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Photo: Monika Rittershaus


Who killed Katya Kabanova?

You and I did.

The answer slowly dawns on you in Barrie Kosky’s refined production of Katja Kabanova, which, with mountainous orchestral playing and a dazzling Corinne Winters in the title role, brings the audience down at the festival here in Salzburg. (No, I’m not related to her.)

Kosky wins big in this subtly staged production, which can hardly be called underplayed with its 2-300 extras on stage, dressed in plain everyday clothes with their backs to the audience throughout.

The tableau turns out to be an absolutely intelligent touch from the esteemed director, who has read how to spread out perhaps Janacek’s best opera, which is essentially a pocket-sized chamber play – across the whole of the spectacular Felsenreitschule stage, which is well over 100 metres wide.

If you think the many extras will erupt in wild crowd-bonsanza in a rousing finale, think again.

They hardly move out of the way.

The thing is, this great silent majority – or should we say silent morality – ends up taking the life of Katja Kabanova, who is tortured by guilt over the strangely unredeemed fling of impossible love and inarticulate erotic power that briefly lights up her devious life.

It’s easy to fall for the tactical plot – with Katja Kabanova as the victim in the microcosm of family fight that plays out in the home under the tyrannical rule of mother-in-law Kabanicha.

Kosky, of course, can’t shy away from a generous sprinkling of the signature humorous-sexual spice he always adds to his productions.

Funny is when she gives it as a dominatrix with a black stick, Vienna sausage, and pocket lark to control the family.

But that’s not what Katja is about at all.

It’s about you and me.

Fuck the public opinion, someone once said.

Katja doesn’t succeed, drowning in Volga of shame and despair at her hopeless future, as her way out of it all ends blindly at her boyfriend’s dispatch to ‘family business’ in the capital. Someone smelled the fumes.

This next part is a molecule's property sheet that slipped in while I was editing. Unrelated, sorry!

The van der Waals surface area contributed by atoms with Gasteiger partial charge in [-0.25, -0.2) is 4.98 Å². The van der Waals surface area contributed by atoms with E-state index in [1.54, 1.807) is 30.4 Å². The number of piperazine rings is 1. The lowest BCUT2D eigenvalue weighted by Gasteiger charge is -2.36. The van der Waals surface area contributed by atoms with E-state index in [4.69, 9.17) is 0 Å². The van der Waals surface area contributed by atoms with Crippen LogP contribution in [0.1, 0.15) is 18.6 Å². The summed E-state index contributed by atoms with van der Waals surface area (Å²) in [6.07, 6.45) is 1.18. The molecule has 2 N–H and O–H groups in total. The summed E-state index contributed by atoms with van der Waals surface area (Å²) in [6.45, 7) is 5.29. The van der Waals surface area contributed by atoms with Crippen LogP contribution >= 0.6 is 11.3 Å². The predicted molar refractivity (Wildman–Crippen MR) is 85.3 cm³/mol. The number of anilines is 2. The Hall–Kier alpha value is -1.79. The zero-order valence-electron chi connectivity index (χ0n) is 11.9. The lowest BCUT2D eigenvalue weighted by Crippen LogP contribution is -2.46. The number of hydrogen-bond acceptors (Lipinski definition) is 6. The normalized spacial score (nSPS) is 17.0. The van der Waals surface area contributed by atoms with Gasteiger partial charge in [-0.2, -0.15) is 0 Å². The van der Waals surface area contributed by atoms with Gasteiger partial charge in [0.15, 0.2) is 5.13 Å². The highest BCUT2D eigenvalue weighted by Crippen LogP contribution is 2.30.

Like an ill-fated afterthought, her wet dress dangles dripping from the end of her mother-in-law’s cane as Kabanicha thanks the silent crowd on stage for their help.

Faceless #MeToo hate and social media shitstorms, can be read into the punchline at will.

this is gripping stagecraft, which the Vienna Philharmonic elevates to six sparkling stars, as the best performance at the Salzburg Festspiele 2022.

PS. After the performance, I’m enjoying a drink at the champagne bar outside when a couple of minitrucks a la the ones baggage services use at the airport drive by with several carloads of extras, some of whom I recognize from Katja.

Only then do I realize that the hundreds of extras have been dolls – so well mixed with live people (the opera chorus, stupid) that I didn’t notice in the dimly-lit, Eastern European stage lighting, even though I was sitting in the front row.

I was first flabbergasted, then embarrassed, until I read that the reviewer from the New York Times itself had also been duped. Maybe that just says something about the level of staging here in Salzburg.

You got me, Kosky!